I am just waiting for one thing to happen. For GCC folks to rip off the "wonderful" LLVM + CLang compiler code and adapt it in GPL3+ GCC suite. That would be so ironic... Hehehe.
                          I can't stop giggling at thought of it.
                          You see this is a nice demonstration of why what I said above seems as a proper description of the situation. LightBit added another freedom as a "The freedom to distribute copies of your modified versions to others, under different conditions (freedom 4)."

                          Relicensing LLVM/Clang under GPLv3 is exactly that and people should be happy that it gets exercised (why would they include it otherwise), yet you refer to it as "ripping it off" and we all know that is without doubt as many in the "permissive" camp would actually feel like. But why? Because the whole so called "permissive" charade is about making things "corporate friendly" - which means eliminating the 4 freedoms so they can monopolize their contribution and take away control from the users - it has nothing to do with software freedom. If you relicense to protect those freedoms they're not going to like you very much - funny that, isn't it

                          Why do you think LLVM is sponsored by Apple, I mean APPLE for god sakes! Could it be more transparent? The "permissive" licensing is the corporation's attempt at "damage control", they see that they can not compete with open-source in the long term so at least they try to make it so they can rip it off (and this is true rip off because they get to close it down) and eliminate the freedoms that made it so successful.

                          Does anybody really need more sensible reason why to prefer GPLv3 or copyleft in general?
                          Last edited by Libreman; 06-03-2012, 12:57 PM.

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                          • #43
                            Originally posted by Libreman View Post
                            So you actually are claiming that an ability to take away the 4 former freedoms is a "freedom" in itself? That an ability to restrict others is in fact a "freedom"? What kind of an Orwelian corner of the universe I've wandered into - if this is not doublespeak I do not know what is ...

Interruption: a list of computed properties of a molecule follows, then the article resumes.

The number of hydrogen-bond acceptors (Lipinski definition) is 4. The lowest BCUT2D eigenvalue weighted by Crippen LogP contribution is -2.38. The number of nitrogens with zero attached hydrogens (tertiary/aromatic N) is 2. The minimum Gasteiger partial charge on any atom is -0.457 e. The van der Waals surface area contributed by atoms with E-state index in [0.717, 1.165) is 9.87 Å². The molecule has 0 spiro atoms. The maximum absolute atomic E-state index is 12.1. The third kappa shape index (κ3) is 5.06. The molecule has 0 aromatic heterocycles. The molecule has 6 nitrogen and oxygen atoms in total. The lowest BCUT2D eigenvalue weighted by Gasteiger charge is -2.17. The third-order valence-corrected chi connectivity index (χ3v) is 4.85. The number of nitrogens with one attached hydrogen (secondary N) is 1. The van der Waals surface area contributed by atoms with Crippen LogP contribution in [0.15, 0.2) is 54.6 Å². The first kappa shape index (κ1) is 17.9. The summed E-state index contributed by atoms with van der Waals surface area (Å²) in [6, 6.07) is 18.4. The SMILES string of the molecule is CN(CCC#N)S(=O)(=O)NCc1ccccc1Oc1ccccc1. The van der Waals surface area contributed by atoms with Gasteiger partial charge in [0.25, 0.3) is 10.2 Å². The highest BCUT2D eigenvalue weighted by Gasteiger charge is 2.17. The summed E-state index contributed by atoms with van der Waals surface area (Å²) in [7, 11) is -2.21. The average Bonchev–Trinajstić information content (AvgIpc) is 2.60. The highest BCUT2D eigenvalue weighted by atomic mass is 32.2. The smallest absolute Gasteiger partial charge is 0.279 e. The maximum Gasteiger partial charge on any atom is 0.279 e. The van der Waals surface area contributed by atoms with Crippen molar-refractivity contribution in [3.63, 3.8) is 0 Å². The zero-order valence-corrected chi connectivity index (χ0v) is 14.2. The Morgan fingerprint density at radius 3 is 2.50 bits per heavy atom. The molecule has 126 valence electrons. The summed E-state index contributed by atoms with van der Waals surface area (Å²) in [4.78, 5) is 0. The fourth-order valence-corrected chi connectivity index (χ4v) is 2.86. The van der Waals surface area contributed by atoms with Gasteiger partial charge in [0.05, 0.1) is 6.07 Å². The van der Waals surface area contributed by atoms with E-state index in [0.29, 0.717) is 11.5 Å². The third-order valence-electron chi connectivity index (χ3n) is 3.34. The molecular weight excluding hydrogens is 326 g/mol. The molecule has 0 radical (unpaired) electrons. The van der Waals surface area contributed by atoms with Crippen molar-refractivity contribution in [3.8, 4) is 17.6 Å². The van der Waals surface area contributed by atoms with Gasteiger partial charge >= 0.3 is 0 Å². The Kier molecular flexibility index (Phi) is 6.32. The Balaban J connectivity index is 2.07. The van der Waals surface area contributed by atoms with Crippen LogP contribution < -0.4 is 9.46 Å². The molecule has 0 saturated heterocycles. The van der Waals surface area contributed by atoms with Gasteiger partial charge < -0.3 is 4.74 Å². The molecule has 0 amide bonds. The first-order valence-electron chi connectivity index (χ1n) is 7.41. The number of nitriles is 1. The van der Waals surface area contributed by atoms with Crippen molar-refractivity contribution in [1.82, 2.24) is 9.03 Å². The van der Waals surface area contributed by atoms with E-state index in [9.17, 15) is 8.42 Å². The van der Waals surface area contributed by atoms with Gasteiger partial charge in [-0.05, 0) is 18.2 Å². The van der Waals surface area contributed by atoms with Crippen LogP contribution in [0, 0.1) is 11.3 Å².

How person's ability to not disclose his derivative work affect original product? The person in question cannot close or restrict distribution of original product, he can only do that to his own version or derivative work.

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                            • #44
                              Phoronix, I honestly don't get why you always have to go with such a warmongering attitude. I get it that being a douche on the Internet=money, but is that all you care about? Setting the BSD users here against the Linux ones? The GPL supporters against the BSD ones? The KDE against the Gnome users?

                              Wouldn't it better to realise that both Linux and the BSDs rightfully exist (otherwise they would have already disappeared long ago) and that each one of them has its own use or purpose?

                              I think it would be much better to a keep to a neutral attitude, as is normally expected of journalists.

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                              • #45
                                Originally posted by blacknova View Post
                                How person's ability to not disclose his derivative work affect original product? The person in question cannot close or restrict distribution of original product, he can only do that to his own version or derivative work.
                                This has no relevance to the fact that by doing that he takes away those freedoms from the users that use it. And those who licensed that sw under "permissive" license are responsible for that - if they licensed it under GPL it wouldn't happen and users still would have all those freedoms with the derivative also, so in order to advocate for "permissive" license you need not to care about that. You need to not care that those freedoms get taken away. I do, that's why I advocate for and use GPL as many other people do for similar reasons.

                                People who advocate for "permissive" license don't care about those freedoms being taken away in this way ... and that would be ok if they would just be honest about it. Unfortunately most avoid conceding that point and keep pretending that's not the case because they know people care about it and if they were frank they would turn to GPL. By not being honest (either with others or often even with themselves) there is better chance some get confused into supporting it not realizing the above.

                                Also, it has very bad effect on innovation, if someone takes the code, adds his own improvements (and other stuff) and doesn't contribute it back (which is almost always the case if it's commercial venture) then the original gets left in the dust and the entire community loses an opportunity to improve it even further or add those improvements to existing systems - stagnation is the result, as is happening to BSD, it will die eventually. And UNIX commercial offshoots like OSX live on not contributing anything back. That is how "permissive" works, namely it doesn't - even if you overlook the obvious and very important problems about user freedom.

                                And another point, you said that "he can only do that to his own version or derivative work" but considering that in excess of 99% of the code was most likely written by others, is it really accurate calling it "his own version"? The buck really stops with those who've written it in the first place - they are responsible for the loss of freedom if they allow it. If someone doesn't like that the software was written with preserving user freedom in mind, they are free to write their own with different terms. So it really is about the original author and whether he/they want to preserve freedom or not ... a choice of "permissive" license says clear and loud that he/they don't.
                                Last edited by Libreman; 06-03-2012, 01:39 PM.